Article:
Today I’m facing a kernel upgrade in our company legacy systems. Particularly our systems boot from an NFS/Ramdisk, so we’ll require to have enabled:

  • NFS (filesystem and utilities)
  • Networking
  • DHCP

In our Initrd.

Also we are passing boot options to the VM with the NFS mount point for the rootfs as this:

Boot Options: console=ttys0 xencons=tty1 ip=dhcp nfsroot=mynfsserver.domain/resource/myrootfs nfshost=mynfsserver.domain

And the objective would be to upgrade this:

THISSERVER:~ # uname -a
Linux THISSERVER #1 SMP 2010-07-20 14:12:19 +0200 x86_64 x86_64 x86_64 GNU/Linux
THISSERVER:~ # cat /etc/issue
Welcome to SUSE Linux Enterprise Server 11 (x86_64) - Kernel \r (\l).

to this (which is the final result :D):

THISSERVER:~ # uname -a
Linux THISSERVER 3.0.76-0.11-xen #1 SMP Fri Jun 14 08:21:43 UTC 2013 (ccab990) x86_64 x86_64 x86_64 GNU/Linux
THISSERVER:~ # cat /etc/issue

Welcome to SUSE Linux Enterprise Server 11 (x86_64) - Kernel \r (\l).

What we need to change in order to upgrade the kernel

Two files:

  • The kernel itself, also called vmlinuz-<version>
  • Initrd (small filesystem before our /root), also called: initrd-<version>

Those files we’ll be found in our boot partition/disk.

Where do I get the new Kernel and Initrd

We’ll need a new install of SuSe with the new kernel-to-be upgraded, fortunately someone saved an old ISO and I’ve installed the O.S from there in VirtualBox:

  • Linux.SLES-11-SP3-DVD-x86_64-GM-DVD2.iso

After the install is complete, we go to /boot:

So we’ll find:

Enabling Ping,DHCP, NFS, Networking and more in Initrd

Replacing those files in our old boot partition will be enough. But, as we mentioned we need to add certain modules and options to make our system work.

Because we want all the possible options and utilities to be enabled I’ve generated the new Initrd in this way:

mkinitrd -m "nfs e1000" -A -D eth0

Those parameters and options will be easily found on man mkinitrd(8)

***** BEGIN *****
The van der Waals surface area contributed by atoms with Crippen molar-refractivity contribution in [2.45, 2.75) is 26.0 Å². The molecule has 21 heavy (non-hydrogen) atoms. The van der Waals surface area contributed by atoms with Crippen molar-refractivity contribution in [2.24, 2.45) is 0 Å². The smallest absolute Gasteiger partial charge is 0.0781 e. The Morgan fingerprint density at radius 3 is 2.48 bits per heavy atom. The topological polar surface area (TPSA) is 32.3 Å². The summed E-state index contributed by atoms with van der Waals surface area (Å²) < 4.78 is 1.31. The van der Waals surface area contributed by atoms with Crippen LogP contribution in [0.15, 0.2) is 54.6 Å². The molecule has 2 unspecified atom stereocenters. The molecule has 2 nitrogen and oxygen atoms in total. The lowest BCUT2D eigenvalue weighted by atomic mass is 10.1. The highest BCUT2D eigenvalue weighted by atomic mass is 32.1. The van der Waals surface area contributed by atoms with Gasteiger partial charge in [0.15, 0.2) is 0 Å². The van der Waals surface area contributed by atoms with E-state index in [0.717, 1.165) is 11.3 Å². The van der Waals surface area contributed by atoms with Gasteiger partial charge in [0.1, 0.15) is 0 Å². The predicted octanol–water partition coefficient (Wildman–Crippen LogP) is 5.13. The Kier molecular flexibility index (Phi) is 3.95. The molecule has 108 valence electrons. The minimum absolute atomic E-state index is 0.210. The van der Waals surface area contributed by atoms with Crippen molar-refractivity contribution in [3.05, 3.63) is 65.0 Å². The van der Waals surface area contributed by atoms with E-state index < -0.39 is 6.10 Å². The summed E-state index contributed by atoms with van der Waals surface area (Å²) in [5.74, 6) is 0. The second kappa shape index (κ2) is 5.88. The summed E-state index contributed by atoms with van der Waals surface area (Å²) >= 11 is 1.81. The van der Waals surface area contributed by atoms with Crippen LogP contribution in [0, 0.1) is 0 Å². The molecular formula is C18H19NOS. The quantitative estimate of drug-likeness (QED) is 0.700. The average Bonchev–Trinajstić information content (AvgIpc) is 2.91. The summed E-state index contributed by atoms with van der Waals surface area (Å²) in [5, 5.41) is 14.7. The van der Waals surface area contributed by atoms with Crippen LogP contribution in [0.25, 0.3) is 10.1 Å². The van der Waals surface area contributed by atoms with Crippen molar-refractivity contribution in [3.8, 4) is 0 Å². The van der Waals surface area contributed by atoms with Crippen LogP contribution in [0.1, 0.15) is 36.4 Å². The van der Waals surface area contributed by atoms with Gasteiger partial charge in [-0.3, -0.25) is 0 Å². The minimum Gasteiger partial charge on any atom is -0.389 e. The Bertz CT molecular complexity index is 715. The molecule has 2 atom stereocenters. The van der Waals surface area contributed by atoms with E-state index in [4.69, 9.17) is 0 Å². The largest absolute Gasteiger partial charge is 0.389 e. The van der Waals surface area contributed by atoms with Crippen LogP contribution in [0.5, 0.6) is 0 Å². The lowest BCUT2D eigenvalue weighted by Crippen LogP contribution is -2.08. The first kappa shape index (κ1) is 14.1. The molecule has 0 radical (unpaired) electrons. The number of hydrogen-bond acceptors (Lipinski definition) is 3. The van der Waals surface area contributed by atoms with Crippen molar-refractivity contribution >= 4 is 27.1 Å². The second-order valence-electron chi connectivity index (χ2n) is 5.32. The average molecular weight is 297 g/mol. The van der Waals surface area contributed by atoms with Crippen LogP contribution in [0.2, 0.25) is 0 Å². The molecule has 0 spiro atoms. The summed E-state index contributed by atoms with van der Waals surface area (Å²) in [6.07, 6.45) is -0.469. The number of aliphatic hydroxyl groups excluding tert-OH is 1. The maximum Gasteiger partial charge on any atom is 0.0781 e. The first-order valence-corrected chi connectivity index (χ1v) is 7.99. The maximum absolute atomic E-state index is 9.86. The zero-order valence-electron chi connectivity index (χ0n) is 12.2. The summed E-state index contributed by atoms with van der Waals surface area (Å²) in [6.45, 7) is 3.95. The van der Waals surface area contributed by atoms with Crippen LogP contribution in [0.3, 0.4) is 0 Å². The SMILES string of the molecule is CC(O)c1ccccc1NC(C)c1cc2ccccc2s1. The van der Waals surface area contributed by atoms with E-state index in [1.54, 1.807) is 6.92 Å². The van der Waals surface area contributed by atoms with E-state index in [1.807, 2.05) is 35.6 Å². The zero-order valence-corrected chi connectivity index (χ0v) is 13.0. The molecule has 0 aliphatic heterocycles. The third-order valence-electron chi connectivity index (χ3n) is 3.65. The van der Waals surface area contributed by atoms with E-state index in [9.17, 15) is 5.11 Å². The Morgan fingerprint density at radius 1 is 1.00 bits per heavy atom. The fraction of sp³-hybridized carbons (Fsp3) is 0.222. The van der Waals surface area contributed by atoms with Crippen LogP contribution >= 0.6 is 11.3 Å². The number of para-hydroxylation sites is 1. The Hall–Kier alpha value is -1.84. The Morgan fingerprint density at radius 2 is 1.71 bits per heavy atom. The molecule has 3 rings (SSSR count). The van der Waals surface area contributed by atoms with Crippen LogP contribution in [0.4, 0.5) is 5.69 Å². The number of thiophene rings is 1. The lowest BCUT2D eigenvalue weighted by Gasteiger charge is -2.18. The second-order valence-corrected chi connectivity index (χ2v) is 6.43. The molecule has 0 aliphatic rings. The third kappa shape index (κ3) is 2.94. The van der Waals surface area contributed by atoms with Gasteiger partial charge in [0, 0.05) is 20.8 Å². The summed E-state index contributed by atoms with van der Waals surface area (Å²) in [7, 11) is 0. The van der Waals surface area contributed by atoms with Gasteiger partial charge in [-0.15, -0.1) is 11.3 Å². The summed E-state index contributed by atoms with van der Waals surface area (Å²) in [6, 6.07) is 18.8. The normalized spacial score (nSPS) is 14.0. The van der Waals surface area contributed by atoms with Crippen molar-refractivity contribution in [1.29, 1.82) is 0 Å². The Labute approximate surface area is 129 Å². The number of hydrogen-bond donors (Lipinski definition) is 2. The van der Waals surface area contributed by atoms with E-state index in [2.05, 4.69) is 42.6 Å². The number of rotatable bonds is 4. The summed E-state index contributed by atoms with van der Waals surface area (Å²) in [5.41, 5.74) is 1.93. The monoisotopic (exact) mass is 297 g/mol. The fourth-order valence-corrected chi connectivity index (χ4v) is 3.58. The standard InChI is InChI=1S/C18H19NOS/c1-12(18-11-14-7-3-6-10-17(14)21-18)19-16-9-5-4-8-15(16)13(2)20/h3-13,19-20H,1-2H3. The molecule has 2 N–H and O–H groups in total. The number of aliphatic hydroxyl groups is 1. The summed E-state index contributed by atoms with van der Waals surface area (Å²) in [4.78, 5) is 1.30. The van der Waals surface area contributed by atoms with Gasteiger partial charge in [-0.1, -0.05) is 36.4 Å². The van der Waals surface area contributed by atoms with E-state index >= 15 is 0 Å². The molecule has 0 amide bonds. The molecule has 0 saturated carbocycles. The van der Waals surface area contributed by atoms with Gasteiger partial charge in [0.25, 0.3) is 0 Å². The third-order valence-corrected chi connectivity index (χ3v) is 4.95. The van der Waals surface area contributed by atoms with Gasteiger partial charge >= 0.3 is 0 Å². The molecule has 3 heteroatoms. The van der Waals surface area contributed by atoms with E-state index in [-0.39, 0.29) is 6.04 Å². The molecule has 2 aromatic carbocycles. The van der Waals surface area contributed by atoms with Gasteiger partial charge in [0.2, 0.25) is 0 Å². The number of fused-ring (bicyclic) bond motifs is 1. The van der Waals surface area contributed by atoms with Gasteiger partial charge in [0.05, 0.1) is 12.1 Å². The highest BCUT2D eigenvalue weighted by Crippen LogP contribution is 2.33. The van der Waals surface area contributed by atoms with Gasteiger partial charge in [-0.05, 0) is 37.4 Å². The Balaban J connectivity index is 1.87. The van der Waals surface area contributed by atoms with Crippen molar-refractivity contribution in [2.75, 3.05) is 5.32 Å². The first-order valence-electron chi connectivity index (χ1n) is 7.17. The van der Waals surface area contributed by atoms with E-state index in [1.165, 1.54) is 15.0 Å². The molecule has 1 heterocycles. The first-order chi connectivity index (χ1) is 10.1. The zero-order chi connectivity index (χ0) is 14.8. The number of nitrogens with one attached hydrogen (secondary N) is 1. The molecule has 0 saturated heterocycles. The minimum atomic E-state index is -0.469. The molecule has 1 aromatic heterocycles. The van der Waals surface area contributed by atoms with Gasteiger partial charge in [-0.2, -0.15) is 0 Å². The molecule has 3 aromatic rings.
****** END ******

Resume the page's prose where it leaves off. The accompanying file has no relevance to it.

Here’s a brief explanation:

  • -m «modules»: Loading nfs and the e1000 Ethernet driver
  • -A «monster» creates initrd with all the possible things you may need
  • -D Interface to start the dhcp

The SuSe website also has good information but always reefer to «man» for the exact parameters of your distribution.

You may ask, Isn’t redundant to load -m nfs e1000 when you are already calling -A? And I say, yes :p.

That’s it, after it’s generated copy your new initrd from /boot in your VM to the old computer, verify that both, kernel and Initrd are changed (respecting the symlinks) and that’s it.

If you need to decompress Initrd

Sometimes for debug or adding new scripts you need to decompress initrd, you can do it this way:

zcat initrd-<VERSION> |cpio -idvm

After you make the necessary changes, for example changing the initrd config of:

  • mkinitrd.config
  • udevrules
mkinitrd.config:-f nfs -I eth0

etc/udev/rules.d/70-persistent-net.rules:SUBSYSTEM=="net", ACTION=="add", DRIVERS=="?*", ATTR{address}=="*", ATTR{type}=="1", KERNEL=="eth*", NAME="eth0"

config/[ "$ip" ] || ip=''

bin/    dev=eth0

or others…

You can compress it again (move to the directory were you decompressed the initrd) and:

find . | cpio -o -c | gzip -9 > /tmp/initrd-<version>

In /tmp/initrd-<version> you’ll find your new initrd.

If the NFS isn’t being loaded

Sometimes if you haven’t charged correctly the modules of DHCP the network interface won’t be up, that means NFS won’t be mounted and of course our O.S won’t start leaving us in the initrd CLI.

Try enabling your network interface (by dhcp in my case) in the initrd CLI as this:

dhclient eth0

Then execute ip addr and verify you have a valid IP address on your interface, then mount manually the NFS.

Finally press CTRL-D and the Init process will continue. If it fails check for new errors, if it works your problem is probably related to the Network Interface / DHCP / Fixed IP address on your initrd.